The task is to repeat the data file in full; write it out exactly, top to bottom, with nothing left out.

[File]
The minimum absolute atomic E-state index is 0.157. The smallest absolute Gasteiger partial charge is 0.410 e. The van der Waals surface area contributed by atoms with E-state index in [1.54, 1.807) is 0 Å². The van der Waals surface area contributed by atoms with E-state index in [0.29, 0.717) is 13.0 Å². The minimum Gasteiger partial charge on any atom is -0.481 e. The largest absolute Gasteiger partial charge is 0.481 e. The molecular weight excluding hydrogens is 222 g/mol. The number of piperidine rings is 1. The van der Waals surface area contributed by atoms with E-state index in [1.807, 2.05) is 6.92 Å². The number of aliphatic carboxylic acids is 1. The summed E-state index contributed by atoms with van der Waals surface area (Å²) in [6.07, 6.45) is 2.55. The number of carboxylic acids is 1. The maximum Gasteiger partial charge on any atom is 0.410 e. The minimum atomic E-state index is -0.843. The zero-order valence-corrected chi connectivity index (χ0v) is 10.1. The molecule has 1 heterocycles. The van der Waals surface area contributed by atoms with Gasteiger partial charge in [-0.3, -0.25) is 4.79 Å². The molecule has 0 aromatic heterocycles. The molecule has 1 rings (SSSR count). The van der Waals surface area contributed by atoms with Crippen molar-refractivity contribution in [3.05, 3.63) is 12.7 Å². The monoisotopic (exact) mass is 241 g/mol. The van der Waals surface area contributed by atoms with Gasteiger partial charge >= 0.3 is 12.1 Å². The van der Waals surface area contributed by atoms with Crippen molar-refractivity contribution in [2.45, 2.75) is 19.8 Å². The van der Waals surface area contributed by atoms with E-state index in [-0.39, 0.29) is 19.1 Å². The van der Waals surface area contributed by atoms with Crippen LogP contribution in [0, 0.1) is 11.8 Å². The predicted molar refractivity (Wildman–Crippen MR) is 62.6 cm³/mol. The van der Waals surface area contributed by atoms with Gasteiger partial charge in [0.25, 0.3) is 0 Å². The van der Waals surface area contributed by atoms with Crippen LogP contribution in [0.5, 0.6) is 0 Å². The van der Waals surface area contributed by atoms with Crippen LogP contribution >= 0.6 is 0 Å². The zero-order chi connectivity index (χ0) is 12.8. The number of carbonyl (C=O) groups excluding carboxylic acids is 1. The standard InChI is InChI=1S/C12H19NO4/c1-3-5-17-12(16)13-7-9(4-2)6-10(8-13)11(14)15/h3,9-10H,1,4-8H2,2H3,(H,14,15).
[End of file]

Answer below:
The minimum absolute atomic E-state index is 0.157. The smallest absolute Gasteiger partial charge is 0.410 e. The van der Waals surface area contributed by atoms with E-state index in [1.54, 1.807) is 0 Å². The van der Waals surface area contributed by atoms with E-state index in [0.29, 0.717) is 13.0 Å². The minimum Gasteiger partial charge on any atom is -0.481 e. The largest absolute Gasteiger partial charge is 0.481 e. The molecular weight excluding hydrogens is 222 g/mol. The number of piperidine rings is 1. The van der Waals surface area contributed by atoms with E-state index in [1.807, 2.05) is 6.92 Å². The number of aliphatic carboxylic acids is 1. The summed E-state index contributed by atoms with van der Waals surface area (Å²) in [6.07, 6.45) is 2.55. The number of carboxylic acids is 1. The maximum Gasteiger partial charge on any atom is 0.410 e. The minimum atomic E-state index is -0.843. The zero-order valence-corrected chi connectivity index (χ0v) is 10.1. The molecule has 1 heterocycles. The van der Waals surface area contributed by atoms with Gasteiger partial charge in [-0.3, -0.25) is 4.79 Å². The molecule has 0 aromatic heterocycles. The molecule has 1 rings (SSSR count). The van der Waals surface area contributed by atoms with Crippen molar-refractivity contribution in [3.05, 3.63) is 12.7 Å². The monoisotopic (exact) mass is 241 g/mol. The van der Waals surface area contributed by atoms with Gasteiger partial charge >= 0.3 is 12.1 Å². The van der Waals surface area contributed by atoms with Crippen molar-refractivity contribution in [2.45, 2.75) is 19.8 Å². The van der Waals surface area contributed by atoms with E-state index in [-0.39, 0.29) is 19.1 Å². The van der Waals surface area contributed by atoms with Crippen LogP contribution in [0, 0.1) is 11.8 Å². The predicted molar refractivity (Wildman–Crippen MR) is 62.6 cm³/mol. The van der Waals surface area contributed by atoms with Gasteiger partial charge in [0.25, 0.3) is 0 Å². The van der Waals surface area contributed by atoms with Crippen LogP contribution in [0.5, 0.6) is 0 Å². The van der Waals surface area contributed by atoms with Crippen LogP contribution >= 0.6 is 0 Å². The zero-order chi connectivity index (χ0) is 12.8. The number of carbonyl (C=O) groups excluding carboxylic acids is 1. The standard InChI is InChI=1S/C12H19NO4/c1-3-5-17-12(16)13-7-9(4-2)6-10(8-13)11(14)15/h3,9-10H,1,4-8H2,2H3,(H,14,15).